Need to stabilise GST implementation to facilitate easier compliance: Economic Survey

India needs to work towards stabilising the goods and services tax, removing uncertainties for sectors such as exports, the Economic Survey said while pitching for a review of tax embedding caused by the exclusion of some products from the ambit of the new levy.
“The government will also need to stabilise GST implementation to remove uncertainty for exporters, facilitate easier compliance, and expand the tax base,” the Economic Survey 2017-18 said. The rollout of the new tax was marred by hiccups related to compliance, prompting the GST Council to expeditiously revisit provisions such as rates on household goods and those for small-scale sectors. It termed GST revenue collections as ‘surprisingly robust’ given that these are early days of a disruptive change. “…revenue collection under the GST is doing well, surprisingly so, for such a transformational reform,” it said. Revenue from GST rebounded to `86,700 crore in December from Rs 83,000 crore in October and `80,808 crore in November.

GST implementation has increased the indirect taxpayer base by more than 50% with 34 lakh businesses coming into the tax net, the Survey said, highlighting the success of the new levy. Based on the average collections in the first few months, the implied weighted average collection rate (incidence) is about 15.6%. So, as estimated by the RNR committee, the single tax rate that would preserve revenue neutrality is between 15 to 16%. India rolled out GST on July 1, replacing 43 central and state indirect taxes and cesses with a single levy. The Survey said the highest number of GST registrants are in Maharashtra, Uttar Pradesh, Tamil Nadu and Gujarat. Uttar Pradesh and West Bengal have seen large increases in the number of tax registrants compared to the old tax regime. “The distribution of the GST base among the states is closely linked to the size of their economies, allaying fears of major producing states that the shift to the new system would undermine their tax collections,” it said.

The GST Council, the apex decision-making body for the new tax, should conduct a review of the taxes getting embedded from products remaining outside the GST ambit. .the GST Council should conduct a comprehensive review of embedded taxes arising from products left outside the GST (petroleum and electricity) and those that arise from the GST itself (for example, input tax credits that get blocked because of “tax inversion,” whereby taxes further back in the chain are greater than those up the chain),” it said, adding that this review should lead to an expeditious elimination of these embedded export taxes, which could provide an important boost to India’s manufacturing exports. Touting the GST Council as an effective example of cooperative federalism, the Survey said the model could be used for other reforms. “Council’s model could be used for DBT… for effective implementation,” Chief Economic Advisor Arvind Subramanian said.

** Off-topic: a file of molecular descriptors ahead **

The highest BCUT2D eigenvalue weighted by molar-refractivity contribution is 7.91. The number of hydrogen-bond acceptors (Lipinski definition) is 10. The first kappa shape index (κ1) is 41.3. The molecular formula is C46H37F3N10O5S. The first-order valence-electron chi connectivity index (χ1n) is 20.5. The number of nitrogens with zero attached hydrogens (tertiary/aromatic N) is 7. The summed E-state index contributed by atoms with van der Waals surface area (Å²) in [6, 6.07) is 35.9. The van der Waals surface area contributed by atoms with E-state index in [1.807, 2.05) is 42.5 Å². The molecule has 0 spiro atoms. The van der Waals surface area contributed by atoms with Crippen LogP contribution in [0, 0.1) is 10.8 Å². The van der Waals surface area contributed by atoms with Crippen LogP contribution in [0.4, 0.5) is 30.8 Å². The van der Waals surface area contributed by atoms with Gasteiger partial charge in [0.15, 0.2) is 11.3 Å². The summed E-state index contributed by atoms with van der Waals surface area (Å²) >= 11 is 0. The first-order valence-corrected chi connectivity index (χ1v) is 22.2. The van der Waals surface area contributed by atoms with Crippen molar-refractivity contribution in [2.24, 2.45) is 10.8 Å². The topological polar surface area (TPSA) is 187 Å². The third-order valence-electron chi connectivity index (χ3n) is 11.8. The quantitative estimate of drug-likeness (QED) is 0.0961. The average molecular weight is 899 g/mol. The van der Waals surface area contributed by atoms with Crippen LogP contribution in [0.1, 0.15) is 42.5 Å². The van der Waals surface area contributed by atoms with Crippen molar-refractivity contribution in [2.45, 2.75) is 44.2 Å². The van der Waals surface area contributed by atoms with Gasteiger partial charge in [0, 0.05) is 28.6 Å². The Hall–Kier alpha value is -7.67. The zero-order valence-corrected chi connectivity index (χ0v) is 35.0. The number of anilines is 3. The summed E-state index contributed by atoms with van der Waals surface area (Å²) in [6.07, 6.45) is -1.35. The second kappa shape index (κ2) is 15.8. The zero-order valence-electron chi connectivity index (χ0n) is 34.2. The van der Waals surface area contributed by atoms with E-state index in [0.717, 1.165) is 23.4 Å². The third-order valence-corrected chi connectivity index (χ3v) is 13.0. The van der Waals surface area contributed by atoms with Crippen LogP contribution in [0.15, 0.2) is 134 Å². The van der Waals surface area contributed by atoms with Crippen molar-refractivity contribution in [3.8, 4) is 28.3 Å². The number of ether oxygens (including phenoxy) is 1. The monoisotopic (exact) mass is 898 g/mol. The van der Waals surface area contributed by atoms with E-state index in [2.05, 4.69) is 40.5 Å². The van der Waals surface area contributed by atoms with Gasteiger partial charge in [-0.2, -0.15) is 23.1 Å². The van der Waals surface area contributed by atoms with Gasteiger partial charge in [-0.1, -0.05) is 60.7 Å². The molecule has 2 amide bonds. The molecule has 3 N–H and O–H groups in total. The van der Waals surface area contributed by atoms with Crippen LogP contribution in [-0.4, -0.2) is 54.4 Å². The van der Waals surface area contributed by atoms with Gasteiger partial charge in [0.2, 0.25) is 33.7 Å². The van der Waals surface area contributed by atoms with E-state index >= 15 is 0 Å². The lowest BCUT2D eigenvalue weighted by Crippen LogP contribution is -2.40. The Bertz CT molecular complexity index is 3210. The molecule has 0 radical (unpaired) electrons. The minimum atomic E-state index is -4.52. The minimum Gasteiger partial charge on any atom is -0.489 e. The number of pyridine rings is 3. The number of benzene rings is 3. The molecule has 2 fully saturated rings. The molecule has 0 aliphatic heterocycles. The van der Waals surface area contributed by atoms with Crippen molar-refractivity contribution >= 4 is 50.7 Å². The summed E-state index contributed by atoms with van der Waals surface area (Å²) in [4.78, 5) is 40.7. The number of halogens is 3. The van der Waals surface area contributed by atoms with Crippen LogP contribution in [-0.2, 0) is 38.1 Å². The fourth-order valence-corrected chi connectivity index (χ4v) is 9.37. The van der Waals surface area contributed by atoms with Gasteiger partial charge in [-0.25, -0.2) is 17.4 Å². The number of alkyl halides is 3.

The Survey termed GST as the repository of data on the Indian economy. It uses GST data to establish that the country’s formal sector non-farm payroll is substantially greater than currently believed. “Formality defined in terms of social security provision yields an estimate of formal sector payroll of about 31% of the non-agricultural work force; formality defined in terms of being part of the GST net suggests a formal sector payroll of 53%,” it said.


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